It was whirlwind madness as usual at the Consumer Electronics Show last week. No matter how much I prepare in advance, it never seems to be enough. The event ends up being one long, exhausting frantic dash from one place to another regardless.
On top of it all, this year I contracted a nasty chest cold, which made the last few days of the show even more challenging. I’m spending the next couple of days recuperating, with a short vacation to Cuba over the weekend. In the meantime, I thought it would be neat to look back at some of the stuff I saw.
I ended up covering CES for two outlets. I looked at many of the bigger trends for my old employer, the CBC, and blogged about some of the odder curiosities for New Scientist magazine. Between the two, I talked to a huge breadth of people and companies.
For starters, I did a couple of preview stories before the event kicked off. There was the “death of the remote control,” which looked at how this year’s show was going to be big with alternative interfaces such as motion and voice control. That was indeed the case, with companies big and small unveiling such interfaces. I followed up on the trend with CBC’s Spark radio program, wherein host Nora Young and I discussed how these interfaces impressed and also disappointed.
Another preview story looked at which gadgets Canadians really care about. (By the numbers, it breaks down to smartphones, tablets, TVs and car technology.)
Working for the national broadcaster naturally meant I focused quite a bit on Canadian companies. I talked to Research In Motion’s head of developer relations, Alec Saunders, about BlackBerry’s plans for 2012, as well as a number of smaller Canadian firms about what CES means for them. I also spoke with some big international companies, such as Samsung, about their strategies in Canada. Last but not least, I chatted with Aaron Flynn, the general manager of BioWare Edmonton and Montreal, about the studio’s upcoming Mass Effect 3 video game. That story will be running on CBC.ca on Wednesday.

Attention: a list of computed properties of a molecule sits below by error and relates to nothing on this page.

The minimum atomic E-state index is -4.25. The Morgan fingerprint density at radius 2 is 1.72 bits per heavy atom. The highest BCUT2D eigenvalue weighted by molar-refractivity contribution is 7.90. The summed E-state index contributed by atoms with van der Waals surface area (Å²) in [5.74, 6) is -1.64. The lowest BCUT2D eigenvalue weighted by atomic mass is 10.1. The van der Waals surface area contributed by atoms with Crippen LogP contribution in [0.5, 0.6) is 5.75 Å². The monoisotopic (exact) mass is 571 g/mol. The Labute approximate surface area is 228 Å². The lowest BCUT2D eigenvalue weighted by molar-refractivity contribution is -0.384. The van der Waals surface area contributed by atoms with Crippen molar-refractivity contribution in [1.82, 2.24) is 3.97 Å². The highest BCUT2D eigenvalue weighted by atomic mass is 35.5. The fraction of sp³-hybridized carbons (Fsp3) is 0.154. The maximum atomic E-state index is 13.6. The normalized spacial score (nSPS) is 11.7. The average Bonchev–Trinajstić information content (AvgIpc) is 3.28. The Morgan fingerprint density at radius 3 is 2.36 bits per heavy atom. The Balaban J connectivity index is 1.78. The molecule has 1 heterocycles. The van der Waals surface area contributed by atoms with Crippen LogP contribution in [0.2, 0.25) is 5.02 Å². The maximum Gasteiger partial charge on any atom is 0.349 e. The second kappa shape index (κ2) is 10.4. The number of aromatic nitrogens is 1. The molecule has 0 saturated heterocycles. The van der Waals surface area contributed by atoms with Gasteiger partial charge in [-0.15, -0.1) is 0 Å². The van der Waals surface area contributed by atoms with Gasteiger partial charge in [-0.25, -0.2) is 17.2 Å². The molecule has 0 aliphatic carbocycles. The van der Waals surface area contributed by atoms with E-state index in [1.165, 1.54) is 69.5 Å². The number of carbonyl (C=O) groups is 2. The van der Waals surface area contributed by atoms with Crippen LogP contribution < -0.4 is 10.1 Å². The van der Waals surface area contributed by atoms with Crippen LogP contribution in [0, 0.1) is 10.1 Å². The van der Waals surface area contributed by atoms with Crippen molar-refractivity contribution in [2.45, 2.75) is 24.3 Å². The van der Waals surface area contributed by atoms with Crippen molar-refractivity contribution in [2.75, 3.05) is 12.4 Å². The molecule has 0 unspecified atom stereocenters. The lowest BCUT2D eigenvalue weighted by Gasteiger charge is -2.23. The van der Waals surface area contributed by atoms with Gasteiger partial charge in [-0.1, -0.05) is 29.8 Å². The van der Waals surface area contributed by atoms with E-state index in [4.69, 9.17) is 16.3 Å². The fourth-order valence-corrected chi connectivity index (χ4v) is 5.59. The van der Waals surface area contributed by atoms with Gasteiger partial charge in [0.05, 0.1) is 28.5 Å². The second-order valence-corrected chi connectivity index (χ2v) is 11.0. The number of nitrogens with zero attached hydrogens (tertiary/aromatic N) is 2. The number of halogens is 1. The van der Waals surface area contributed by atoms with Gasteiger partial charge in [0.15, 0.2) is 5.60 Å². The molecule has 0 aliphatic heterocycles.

Some of the smaller-picture stuff was also quite interesting. There seems to be a big move afoot to waterproof all those gadgets out there, as well as to connect home appliances such as washing machines to what electronics companies are calling the “smart home.” One of the more fun posts I did for New Scientist looked at high-tech bathroom scales and whether they’ll be effective in helping people lose weight. There was also the quick update on IPv6, which I found to be a rather unusual but incredibly important topic to run across at the show.
Broadband issues also perk my interest, so I spoke to U.S. satellite internet provider ViaSat about its new services. The company announced a new 12-megabit-per-second service at CES – not only is the speed surprising, so is the price tag: only $50 a month. I’ll doubtlessly be looking more at this development in the coming weeks, since even Vint Cerf was into it.
Overall, I couldn’t help but be struck by how covering events like this has changed over just the past few years. At my first CES, in 2007, I wrote a few stories and that was it. This time around, writing was only one small portion of my coverage: tweets, photos and videos may actually have comprised the bulk of it. Although I’m certainly no production expert, I had fun putting together videos such as a discussion about Samsung’s OLED TVs and Sony’s Google TV for Canada. For kicks, I even put up videos of Kelly Clarkson’s and Will Smith’s appearances at the Sony press conference.
Overall, it was a crazy week. I’m going to catch my breath and get over this cold before I think about what it all meant.